The vision of a household with a solar rooftop, a battery pack, and an EV in the garage is not just Elon Musk’s vision of the future of energy. It is a vision that many proponents of the renewable shift share, and it may be growing increasingly more realistic, thanks to information technology.

Distributed energy resources, the small-scale generation facilities such as rooftop solar installations that generate power to be used either on-site or near the site of generation, are an essential part of the renewable energy future. And software platforms for the management of these small-scale generation facilities are the key to making them work, according to analysts from Wood Mackenzie. In a recent report, Wood Mac’s researchers said they expected the amount of solar generation capacity and storage in North America, Europe, and Oceania to rise twofold by 2025. In the United States alone, solar capacity and storage are seen jumping by 127 GW between 2016 and 2025, the energy consultancy’s grid edge research content lead, Elta Kolo, and research manager Fei Wang said. Meanwhile, charging points for electric vehicles will increase sevenfold.

These changes, experts are warning, will put a major strain on the grid; or rather, they would if it were not for distributed energy resources and, more specifically, distributed energy resource management systems. Called DERMS for short, these systems are software platforms that can manage numerous distributed energy facilities.

Here is how the Wood Mac experts describe them: “DERMS software helps grid operators to ensure system reliability while maintaining customer comfort. Although a DERMS provider’s single software platform can aggregate and orchestrate all DERs, utilities increasingly prefer to work with a combination of DERMS software providers to solve specific, and often complex, issues.”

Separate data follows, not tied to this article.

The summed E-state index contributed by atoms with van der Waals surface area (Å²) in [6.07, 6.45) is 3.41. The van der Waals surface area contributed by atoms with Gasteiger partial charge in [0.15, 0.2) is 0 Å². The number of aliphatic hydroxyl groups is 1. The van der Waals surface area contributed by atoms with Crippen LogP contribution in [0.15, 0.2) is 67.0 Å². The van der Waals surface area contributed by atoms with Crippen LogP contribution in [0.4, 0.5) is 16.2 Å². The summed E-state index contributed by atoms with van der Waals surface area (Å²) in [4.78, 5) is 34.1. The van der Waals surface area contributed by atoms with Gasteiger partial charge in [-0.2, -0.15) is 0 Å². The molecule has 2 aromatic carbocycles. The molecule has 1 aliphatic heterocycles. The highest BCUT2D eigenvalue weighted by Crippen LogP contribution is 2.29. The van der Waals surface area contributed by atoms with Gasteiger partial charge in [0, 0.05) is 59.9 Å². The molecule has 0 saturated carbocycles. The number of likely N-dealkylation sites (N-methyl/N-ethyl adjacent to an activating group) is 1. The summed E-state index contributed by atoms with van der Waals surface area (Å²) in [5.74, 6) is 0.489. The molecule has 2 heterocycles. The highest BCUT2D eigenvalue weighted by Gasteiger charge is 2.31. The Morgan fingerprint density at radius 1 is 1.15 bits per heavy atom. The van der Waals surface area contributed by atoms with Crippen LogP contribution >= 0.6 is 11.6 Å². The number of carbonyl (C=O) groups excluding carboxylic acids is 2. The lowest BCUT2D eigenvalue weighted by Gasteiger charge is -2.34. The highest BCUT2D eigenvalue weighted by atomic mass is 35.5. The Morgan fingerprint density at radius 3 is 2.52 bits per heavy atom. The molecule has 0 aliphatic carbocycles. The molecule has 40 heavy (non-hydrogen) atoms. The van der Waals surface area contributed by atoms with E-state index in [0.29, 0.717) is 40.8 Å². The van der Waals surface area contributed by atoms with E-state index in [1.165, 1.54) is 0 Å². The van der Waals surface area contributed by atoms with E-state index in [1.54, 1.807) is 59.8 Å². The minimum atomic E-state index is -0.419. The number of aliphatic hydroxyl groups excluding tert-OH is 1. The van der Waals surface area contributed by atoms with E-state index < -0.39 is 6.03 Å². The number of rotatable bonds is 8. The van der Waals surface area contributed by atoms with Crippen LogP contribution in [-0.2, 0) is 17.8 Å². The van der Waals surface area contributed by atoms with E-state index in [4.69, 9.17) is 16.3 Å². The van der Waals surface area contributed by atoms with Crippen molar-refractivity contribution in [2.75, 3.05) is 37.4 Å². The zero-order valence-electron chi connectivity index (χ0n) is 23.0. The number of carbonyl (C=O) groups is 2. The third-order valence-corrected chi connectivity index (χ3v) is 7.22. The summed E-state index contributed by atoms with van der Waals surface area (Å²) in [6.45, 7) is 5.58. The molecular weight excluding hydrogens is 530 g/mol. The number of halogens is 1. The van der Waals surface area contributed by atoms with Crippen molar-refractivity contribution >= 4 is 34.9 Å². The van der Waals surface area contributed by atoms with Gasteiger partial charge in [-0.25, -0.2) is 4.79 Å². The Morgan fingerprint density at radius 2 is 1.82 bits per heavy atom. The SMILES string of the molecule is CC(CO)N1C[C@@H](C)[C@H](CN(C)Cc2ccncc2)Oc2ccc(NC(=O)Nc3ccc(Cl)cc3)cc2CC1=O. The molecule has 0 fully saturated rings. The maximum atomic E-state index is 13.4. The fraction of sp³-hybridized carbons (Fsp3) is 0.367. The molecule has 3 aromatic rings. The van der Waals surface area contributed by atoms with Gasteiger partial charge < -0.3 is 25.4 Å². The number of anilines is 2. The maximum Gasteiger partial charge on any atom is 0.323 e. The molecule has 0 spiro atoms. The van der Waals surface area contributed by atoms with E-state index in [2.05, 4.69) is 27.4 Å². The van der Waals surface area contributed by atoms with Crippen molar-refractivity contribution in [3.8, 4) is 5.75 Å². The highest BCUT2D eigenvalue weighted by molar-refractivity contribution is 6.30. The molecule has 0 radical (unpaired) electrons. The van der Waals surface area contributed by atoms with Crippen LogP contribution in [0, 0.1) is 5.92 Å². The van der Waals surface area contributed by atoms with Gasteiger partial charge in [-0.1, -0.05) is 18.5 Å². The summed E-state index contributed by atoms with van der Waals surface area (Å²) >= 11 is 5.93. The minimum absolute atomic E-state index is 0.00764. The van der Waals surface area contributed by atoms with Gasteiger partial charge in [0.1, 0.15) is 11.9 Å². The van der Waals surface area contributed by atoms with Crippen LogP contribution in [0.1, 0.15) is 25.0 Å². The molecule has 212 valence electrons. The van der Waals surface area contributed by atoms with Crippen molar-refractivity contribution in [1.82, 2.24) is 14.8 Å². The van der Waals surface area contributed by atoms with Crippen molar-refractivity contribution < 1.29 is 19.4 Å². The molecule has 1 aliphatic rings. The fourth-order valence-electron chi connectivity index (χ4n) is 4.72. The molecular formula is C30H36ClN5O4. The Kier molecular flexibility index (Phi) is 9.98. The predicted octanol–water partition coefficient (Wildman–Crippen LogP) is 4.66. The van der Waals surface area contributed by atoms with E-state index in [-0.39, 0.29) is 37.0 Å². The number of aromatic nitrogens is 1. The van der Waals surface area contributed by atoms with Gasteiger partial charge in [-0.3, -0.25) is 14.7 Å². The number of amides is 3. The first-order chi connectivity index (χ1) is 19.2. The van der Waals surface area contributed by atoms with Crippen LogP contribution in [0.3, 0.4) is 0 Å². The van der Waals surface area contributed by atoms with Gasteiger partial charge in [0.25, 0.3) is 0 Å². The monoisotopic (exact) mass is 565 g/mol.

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One such problematic issue was California’s grid emergency from last month when a heatwave led to energy demand peaks and the risk of outages. The outages were avoided thanks to distributed energy systems and the so-called demand response help they provided on request from the state’s utilities.

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Now, that was a response to an emergency situation, but distributed energy resources could play a more permanent part in power supply, according to Green Tech Media’s Jeff St. John.

“Microgrids, solar-plus-storage systems, EV chargers, dispatchable energy loads and other distributed energy resources are going to play an increasingly important role in shaping California’s electricity supply-demand balance as it seeks to reach its goal of 100 percent carbon-free energy by 2045,” St. John wrote in late August.

Indeed, with renewable energy already a fixture of the energy mix, it was only a matter of time before the novel ways of distributing this energy more efficiently found their way into the grid. However, there are challenges.

Most of these are regulatory and, as such, mostly political. This means such obstacles will be slow to remove and will require deliberate efforts on the part of distributed energy suppliers if they are to become a more prominent part of the power supply picture. But there is also the issue of distributed energy systems becoming much more common, requiring special management solutions.

This is where DERMS will shine, according to Wood Mackenzie’s experts. It was such management systems that made it possible for distributed energy resources to provide the electricity California needed during the August shortages. It is such management systems that would make distributed energy more affordable for customers by ensuring access to more revenue streams on wholesale power markets. And it is such management systems that will ensure adequate power supply in the future when demand will be a lot more dynamic because of the proliferation of distributed energy resources.

By Irina Slav for Oilprice.com

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